The bear cycle hasn’t damaged the resolve of cryptocurrency holders, even those who hoped for early profits from investing in digital assets.
The majority of respondents to the Annual Crypto Sentiment Report, conducted by crypto analytics site CoinSchedule in December, say that they are still bullish about cryptocurrencies despite the declining prices.
76% said they were optimistic about the sector this coming year, with only 24% admitting that the bear cycle had sapped their enthusiasm.
The figures were derived from 150 respondents to CoinSchedule’s survey, but details of the methodology are still unclear. As of press time, CoinSchedule had not responded to emails with further questions.
Even though more than 80% of survey participants said they had bought cryptocurrency “to profit from the investment,” around 60% said that a fascination in the underlying technology had contributed to their move into digital currencies.
Concern over an impending financial crisis also weigh heavily on investor’s minds, with around 30% saying they had invested in crypto to use it as a hedge against a possible economic downturn or recession.
CoinSchedule suggests that recognition of crypto’s technological advantages may explain, in part, why enthusiasm hasn’t been significantly affected by the bear cycle, which wiped out 80% of bitcoin’s value since the an all-time high in December 2017.
That said, there are still high levels of mistrust. Nearly 50% of respondents said scams were one of their main concerns; CoinSchedule says that this tallies with the high proportion of negative coverage in the popular press. A lack of clear regulatory frameworks and the number of exchange hacks were other prominent pain points, according to 40% of respondents. Concerns about an uneducated investor base, as well as high price volatility, also made the list.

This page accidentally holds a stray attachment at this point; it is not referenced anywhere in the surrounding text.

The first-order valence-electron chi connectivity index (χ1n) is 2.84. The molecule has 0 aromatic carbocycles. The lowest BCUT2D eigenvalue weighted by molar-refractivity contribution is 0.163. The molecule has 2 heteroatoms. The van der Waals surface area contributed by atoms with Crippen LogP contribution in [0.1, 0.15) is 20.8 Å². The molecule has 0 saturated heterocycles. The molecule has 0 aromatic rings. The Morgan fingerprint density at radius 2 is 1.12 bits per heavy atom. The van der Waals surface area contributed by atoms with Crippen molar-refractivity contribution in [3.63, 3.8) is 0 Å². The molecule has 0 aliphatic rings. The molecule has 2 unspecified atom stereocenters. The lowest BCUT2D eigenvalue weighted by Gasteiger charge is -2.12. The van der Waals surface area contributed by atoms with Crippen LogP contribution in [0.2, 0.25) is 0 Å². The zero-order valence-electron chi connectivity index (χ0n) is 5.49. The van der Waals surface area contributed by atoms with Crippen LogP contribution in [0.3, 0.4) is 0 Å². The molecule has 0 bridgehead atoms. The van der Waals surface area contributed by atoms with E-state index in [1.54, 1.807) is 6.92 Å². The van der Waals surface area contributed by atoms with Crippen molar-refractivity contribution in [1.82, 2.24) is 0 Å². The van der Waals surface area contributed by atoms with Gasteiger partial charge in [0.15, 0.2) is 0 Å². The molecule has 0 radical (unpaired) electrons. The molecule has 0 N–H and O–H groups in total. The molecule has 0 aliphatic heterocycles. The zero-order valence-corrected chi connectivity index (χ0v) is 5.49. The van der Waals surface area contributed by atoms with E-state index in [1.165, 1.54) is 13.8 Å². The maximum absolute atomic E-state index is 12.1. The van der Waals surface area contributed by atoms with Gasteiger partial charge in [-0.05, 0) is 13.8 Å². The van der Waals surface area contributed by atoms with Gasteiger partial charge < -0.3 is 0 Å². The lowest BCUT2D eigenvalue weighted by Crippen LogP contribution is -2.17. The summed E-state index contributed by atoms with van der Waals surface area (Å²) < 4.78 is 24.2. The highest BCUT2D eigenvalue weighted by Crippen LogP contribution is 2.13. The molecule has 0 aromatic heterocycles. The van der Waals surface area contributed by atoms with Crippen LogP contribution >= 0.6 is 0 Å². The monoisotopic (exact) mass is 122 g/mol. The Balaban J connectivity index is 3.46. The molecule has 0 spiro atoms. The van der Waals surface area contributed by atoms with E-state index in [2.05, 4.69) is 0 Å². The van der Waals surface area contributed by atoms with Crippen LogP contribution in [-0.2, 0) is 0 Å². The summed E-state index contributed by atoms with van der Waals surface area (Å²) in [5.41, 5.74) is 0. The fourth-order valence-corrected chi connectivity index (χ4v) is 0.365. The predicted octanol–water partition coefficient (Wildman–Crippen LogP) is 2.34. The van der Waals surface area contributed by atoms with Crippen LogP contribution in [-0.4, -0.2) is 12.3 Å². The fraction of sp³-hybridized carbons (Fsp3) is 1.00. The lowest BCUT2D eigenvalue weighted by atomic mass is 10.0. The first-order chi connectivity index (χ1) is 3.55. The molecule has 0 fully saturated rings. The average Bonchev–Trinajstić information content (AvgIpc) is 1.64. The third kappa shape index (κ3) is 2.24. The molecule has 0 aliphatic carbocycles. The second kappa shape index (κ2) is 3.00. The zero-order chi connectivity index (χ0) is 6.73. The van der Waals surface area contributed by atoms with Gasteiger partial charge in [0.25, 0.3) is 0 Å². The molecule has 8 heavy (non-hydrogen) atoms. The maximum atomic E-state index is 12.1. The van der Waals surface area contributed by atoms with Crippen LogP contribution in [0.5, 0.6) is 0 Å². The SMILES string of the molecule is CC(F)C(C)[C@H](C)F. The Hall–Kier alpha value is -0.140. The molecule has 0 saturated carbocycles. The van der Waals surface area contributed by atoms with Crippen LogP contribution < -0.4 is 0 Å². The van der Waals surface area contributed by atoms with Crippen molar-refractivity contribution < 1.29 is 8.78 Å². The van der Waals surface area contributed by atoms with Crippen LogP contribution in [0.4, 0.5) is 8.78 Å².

Despite the perceived lack of trust in the sector, Alex Buelau, CoinSchedule’s CEO, says that it’s a promising sign that most respondents are looking long-term with their investments.
“Interestingly, and very positively, most respondents appear to be committed to crypto for the long-term – being keenly interested in the fundamentals underpinning cryptocurrencies, not just focused on short-term price increases,” the CEO said in a statement.
Respondents were divided when they were asked for price predictions in 2019. Around 35% expected Bitcoin (BTC) to rise slightly in 2019 to somewhere between $5,000 and $10,000; 28% thought it may stay in and around its current price boundaries, possibly sinking to a low of $1,000.
Another 35% thought Bitcoin had a realistic chance of going back above the $10,000 mark, with just under 10% thinking it could even surpass its all-time high of $20,000.
Some respondents said an improved regulatory landscape would actually incentivize them to invest more in cryptocurrencies. But the bigger motivations, at least when it comes to buying more crypto, would come from improvements to the technology or price drops in the respondents’ chosen digital assets.
The market’s downward trajectory for the past six months may be an opportunity for traders to buy virtual currencies for below their perceived value, despite the cautious outlook for the year.
With investors still getting into the market, the survey suggests that this bear cycle could be a chance to profit.
The author is invested in digital assets, but none mentioned in this article.